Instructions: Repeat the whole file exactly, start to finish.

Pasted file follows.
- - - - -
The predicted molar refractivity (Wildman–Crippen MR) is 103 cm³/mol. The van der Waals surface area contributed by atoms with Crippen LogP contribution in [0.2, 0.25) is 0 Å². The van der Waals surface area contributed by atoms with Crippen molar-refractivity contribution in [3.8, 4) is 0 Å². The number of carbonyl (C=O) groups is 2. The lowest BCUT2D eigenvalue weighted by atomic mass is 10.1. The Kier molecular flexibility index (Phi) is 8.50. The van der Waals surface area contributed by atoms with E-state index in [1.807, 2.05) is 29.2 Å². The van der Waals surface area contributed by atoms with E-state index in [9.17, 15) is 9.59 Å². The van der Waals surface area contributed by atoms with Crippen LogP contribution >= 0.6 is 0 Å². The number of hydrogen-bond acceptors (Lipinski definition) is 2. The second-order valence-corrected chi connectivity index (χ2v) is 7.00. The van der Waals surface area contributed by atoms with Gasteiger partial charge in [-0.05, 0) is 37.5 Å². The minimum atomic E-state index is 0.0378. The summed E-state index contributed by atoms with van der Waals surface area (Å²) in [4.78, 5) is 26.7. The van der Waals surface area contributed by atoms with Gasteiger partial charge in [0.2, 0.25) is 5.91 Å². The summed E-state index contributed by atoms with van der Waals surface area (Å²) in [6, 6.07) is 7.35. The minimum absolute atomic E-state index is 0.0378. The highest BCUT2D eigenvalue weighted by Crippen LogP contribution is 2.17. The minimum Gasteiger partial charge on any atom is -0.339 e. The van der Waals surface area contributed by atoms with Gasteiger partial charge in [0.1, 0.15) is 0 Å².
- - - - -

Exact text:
The predicted molar refractivity (Wildman–Crippen MR) is 103 cm³/mol. The van der Waals surface area contributed by atoms with Crippen LogP contribution in [0.2, 0.25) is 0 Å². The van der Waals surface area contributed by atoms with Crippen molar-refractivity contribution in [3.8, 4) is 0 Å². The number of carbonyl (C=O) groups is 2. The lowest BCUT2D eigenvalue weighted by atomic mass is 10.1. The Kier molecular flexibility index (Phi) is 8.50. The van der Waals surface area contributed by atoms with E-state index in [1.807, 2.05) is 29.2 Å². The van der Waals surface area contributed by atoms with E-state index in [9.17, 15) is 9.59 Å². The van der Waals surface area contributed by atoms with Crippen LogP contribution >= 0.6 is 0 Å². The number of hydrogen-bond acceptors (Lipinski definition) is 2. The second-order valence-corrected chi connectivity index (χ2v) is 7.00. The van der Waals surface area contributed by atoms with Gasteiger partial charge in [-0.05, 0) is 37.5 Å². The minimum atomic E-state index is 0.0378. The summed E-state index contributed by atoms with van der Waals surface area (Å²) in [4.78, 5) is 26.7. The van der Waals surface area contributed by atoms with Gasteiger partial charge in [0.2, 0.25) is 5.91 Å². The summed E-state index contributed by atoms with van der Waals surface area (Å²) in [6, 6.07) is 7.35. The minimum absolute atomic E-state index is 0.0378. The highest BCUT2D eigenvalue weighted by Crippen LogP contribution is 2.17. The minimum Gasteiger partial charge on any atom is -0.339 e. The van der Waals surface area contributed by atoms with Gasteiger partial charge in [0.1, 0.15) is 0 Å².